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Old 30-08-2007, 10:02   #1
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The teak dilemna

Hi All, I've read with great interest the threads on treatment (or non treatment) of teak decks and topsides, but am still uncertain as to my own best course of action. I've recently purchased a teak decked steel Van de Stadt, whose decks have gone beyond the soft brushing across the grain treatment, and have elements of black and green staining. I've investigated products like the Onward Trading teak renewal 3 pack which is an acid/neutraliser/sealer, looked at Lignol teak oil and Deks Olje and I've seen some teak oils create the need for constant maintenance (not lasting a season before being back to square one or beyond) - the deck teak is three quarter inch thick and could stand some sanding/brushing, but would that open the loose fibres of the wood and cause more trouble eventually? Personally, I'd be in favour of regular soft brushing across the grain to keep the pink/white dry effect you see on superyachts, but that doesn't get red of the present stainings. Any advice greatly appreciated! Fair winds!
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Old 30-08-2007, 10:58   #2
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If you have 3/4" thickness you have a lot to work with. Without seeing it, sounds like you could do a sanding and then take a more gentle approach to maintenance.

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Old 30-08-2007, 13:21   #3
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For what its worth, my last boat was a Hallberg-Rassy 352 with teak decks. Here’s what I found:

Early on I lightly sanded a dark area of the teak deck. It looked great, but very quickly darkened again (1 week); even with some light scrubbing in between. I feel that sanding removed too much material. It isn’t worth the cost to remove dirt and did nothing to kill or prevent growth. I also tried teak cleaners in a few small areas. Don’t remember if they are acid or alkaline based, but either way they also resulted in removing much material and causing a raised grain.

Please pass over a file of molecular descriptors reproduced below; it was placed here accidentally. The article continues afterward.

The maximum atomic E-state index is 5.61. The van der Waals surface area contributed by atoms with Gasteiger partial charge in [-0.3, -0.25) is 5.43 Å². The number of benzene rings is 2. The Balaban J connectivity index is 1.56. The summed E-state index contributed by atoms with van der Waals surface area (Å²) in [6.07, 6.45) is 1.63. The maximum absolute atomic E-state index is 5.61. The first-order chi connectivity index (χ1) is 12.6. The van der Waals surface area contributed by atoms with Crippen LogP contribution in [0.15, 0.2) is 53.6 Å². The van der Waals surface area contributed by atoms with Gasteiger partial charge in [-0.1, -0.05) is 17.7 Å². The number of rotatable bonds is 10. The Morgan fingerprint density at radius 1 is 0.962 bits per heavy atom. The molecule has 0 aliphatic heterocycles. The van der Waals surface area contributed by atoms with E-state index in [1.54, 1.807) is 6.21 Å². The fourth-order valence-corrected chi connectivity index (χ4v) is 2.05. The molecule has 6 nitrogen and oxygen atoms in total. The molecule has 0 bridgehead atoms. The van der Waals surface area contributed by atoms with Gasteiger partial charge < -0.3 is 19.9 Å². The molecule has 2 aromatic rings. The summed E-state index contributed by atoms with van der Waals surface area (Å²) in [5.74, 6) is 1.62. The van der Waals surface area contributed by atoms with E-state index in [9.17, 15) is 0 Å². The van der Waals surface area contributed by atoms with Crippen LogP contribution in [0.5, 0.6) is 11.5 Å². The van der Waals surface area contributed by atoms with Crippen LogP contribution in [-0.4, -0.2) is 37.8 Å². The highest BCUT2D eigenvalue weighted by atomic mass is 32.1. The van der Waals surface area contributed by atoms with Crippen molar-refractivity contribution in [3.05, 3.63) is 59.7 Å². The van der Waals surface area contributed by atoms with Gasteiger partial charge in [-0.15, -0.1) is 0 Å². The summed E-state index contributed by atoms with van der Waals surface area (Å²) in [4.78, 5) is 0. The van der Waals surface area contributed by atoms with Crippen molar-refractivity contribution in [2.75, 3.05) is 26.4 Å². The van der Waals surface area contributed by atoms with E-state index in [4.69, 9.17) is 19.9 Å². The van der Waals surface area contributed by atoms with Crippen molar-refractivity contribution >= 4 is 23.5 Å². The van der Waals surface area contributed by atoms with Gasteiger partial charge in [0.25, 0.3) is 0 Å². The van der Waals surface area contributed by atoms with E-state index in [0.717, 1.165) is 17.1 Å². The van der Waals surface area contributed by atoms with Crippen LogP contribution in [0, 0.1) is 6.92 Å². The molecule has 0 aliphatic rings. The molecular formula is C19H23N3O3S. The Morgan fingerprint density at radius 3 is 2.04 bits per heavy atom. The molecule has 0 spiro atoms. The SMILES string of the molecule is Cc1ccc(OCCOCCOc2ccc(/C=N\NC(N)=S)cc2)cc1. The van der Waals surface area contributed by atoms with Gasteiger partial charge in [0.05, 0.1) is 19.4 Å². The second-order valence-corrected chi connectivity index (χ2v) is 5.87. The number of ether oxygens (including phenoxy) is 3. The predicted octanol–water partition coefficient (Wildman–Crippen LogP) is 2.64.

An old salt gruffly said to me, “here’s what you do, son” – make a solution of 1 part Joy dish soap and 1 part bleach (I used non chlorine bleach to be a little easier on sea critters). Get the decks wet and then spread the solution with a scrub brush (lightly). Then go away. I don’t know why Joy was specified, but…

Pollution and growth (mold or mildew or ??) are the bane of teak deck aesthetics. The idea is that the soap thickens up the mix and works on the dirt, while the bleach kills the green stuff. No doubt, once the potion has been on for a day or 2 you will need to put some serious elbow grease into a moderate scrub with something like a 3M scrub pad (well short of sand paper though). Keep the water flowing so the scrubbed up dirt doesn’t dry further down the deck.

If you live in a place with an “off-season”, I would put a wash of the solution on to prevent growth (we’re in Puget Sound where mold has been known to carry away small children). Keeping the pollution off the teak is near to impossible. I’ve sailed on mega yachts that had full deck covers; maybe that’s a solution? A more practical way is to spray the deck with salt water as near to everyday as possible. Doing so doesn’t allow the pollution to settle into the wood grain as much. The salt residue left on the deck absorbs moisture so that the teak doesn’t dry and shrink as much.